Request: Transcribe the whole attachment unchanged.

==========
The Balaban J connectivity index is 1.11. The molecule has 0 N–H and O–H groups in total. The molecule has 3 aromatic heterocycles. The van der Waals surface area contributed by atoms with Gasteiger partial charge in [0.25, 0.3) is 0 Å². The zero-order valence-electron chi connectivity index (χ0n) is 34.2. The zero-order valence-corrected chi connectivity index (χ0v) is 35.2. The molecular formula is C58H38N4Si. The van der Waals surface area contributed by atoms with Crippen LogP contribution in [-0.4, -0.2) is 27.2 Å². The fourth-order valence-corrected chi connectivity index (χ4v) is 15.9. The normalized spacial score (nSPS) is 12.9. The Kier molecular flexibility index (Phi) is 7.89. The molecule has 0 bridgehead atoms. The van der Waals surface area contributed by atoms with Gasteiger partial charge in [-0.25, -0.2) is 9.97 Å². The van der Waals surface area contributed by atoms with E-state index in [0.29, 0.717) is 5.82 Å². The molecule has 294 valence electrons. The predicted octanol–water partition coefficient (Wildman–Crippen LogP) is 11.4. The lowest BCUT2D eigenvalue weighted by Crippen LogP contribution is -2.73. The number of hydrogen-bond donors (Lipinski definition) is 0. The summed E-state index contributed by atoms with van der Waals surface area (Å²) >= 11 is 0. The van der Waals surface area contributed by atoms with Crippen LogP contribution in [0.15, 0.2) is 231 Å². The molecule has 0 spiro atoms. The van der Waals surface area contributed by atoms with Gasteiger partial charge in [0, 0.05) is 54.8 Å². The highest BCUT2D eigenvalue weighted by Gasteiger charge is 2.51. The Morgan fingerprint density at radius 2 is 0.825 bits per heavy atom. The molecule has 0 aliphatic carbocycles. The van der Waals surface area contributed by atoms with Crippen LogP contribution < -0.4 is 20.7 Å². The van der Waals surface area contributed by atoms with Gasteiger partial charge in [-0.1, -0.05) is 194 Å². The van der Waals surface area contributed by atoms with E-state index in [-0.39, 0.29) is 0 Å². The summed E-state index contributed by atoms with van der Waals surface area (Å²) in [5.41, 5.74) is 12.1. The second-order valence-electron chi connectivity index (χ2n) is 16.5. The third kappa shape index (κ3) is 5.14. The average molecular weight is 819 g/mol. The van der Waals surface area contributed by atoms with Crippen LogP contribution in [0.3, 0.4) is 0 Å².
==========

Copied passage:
The Balaban J connectivity index is 1.11. The molecule has 0 N–H and O–H groups in total. The molecule has 3 aromatic heterocycles. The van der Waals surface area contributed by atoms with Gasteiger partial charge in [0.25, 0.3) is 0 Å². The zero-order valence-electron chi connectivity index (χ0n) is 34.2. The zero-order valence-corrected chi connectivity index (χ0v) is 35.2. The molecular formula is C58H38N4Si. The van der Waals surface area contributed by atoms with Crippen LogP contribution in [-0.4, -0.2) is 27.2 Å². The fourth-order valence-corrected chi connectivity index (χ4v) is 15.9. The normalized spacial score (nSPS) is 12.9. The Kier molecular flexibility index (Phi) is 7.89. The molecule has 0 bridgehead atoms. The van der Waals surface area contributed by atoms with Gasteiger partial charge in [-0.25, -0.2) is 9.97 Å². The van der Waals surface area contributed by atoms with E-state index in [0.29, 0.717) is 5.82 Å². The molecule has 294 valence electrons. The predicted octanol–water partition coefficient (Wildman–Crippen LogP) is 11.4. The lowest BCUT2D eigenvalue weighted by Crippen LogP contribution is -2.73. The number of hydrogen-bond donors (Lipinski definition) is 0. The summed E-state index contributed by atoms with van der Waals surface area (Å²) >= 11 is 0. The van der Waals surface area contributed by atoms with Crippen LogP contribution in [0.15, 0.2) is 231 Å². The molecule has 0 spiro atoms. The van der Waals surface area contributed by atoms with Gasteiger partial charge in [0, 0.05) is 54.8 Å². The highest BCUT2D eigenvalue weighted by Gasteiger charge is 2.51. The Morgan fingerprint density at radius 2 is 0.825 bits per heavy atom. The molecule has 0 aliphatic carbocycles. The van der Waals surface area contributed by atoms with Crippen LogP contribution < -0.4 is 20.7 Å². The van der Waals surface area contributed by atoms with Gasteiger partial charge in [-0.1, -0.05) is 194 Å². The van der Waals surface area contributed by atoms with E-state index in [-0.39, 0.29) is 0 Å². The summed E-state index contributed by atoms with van der Waals surface area (Å²) in [5.41, 5.74) is 12.1. The second-order valence-electron chi connectivity index (χ2n) is 16.5. The third kappa shape index (κ3) is 5.14. The average molecular weight is 819 g/mol. The van der Waals surface area contributed by atoms with Crippen LogP contribution in [0.3, 0.4) is 0 Å².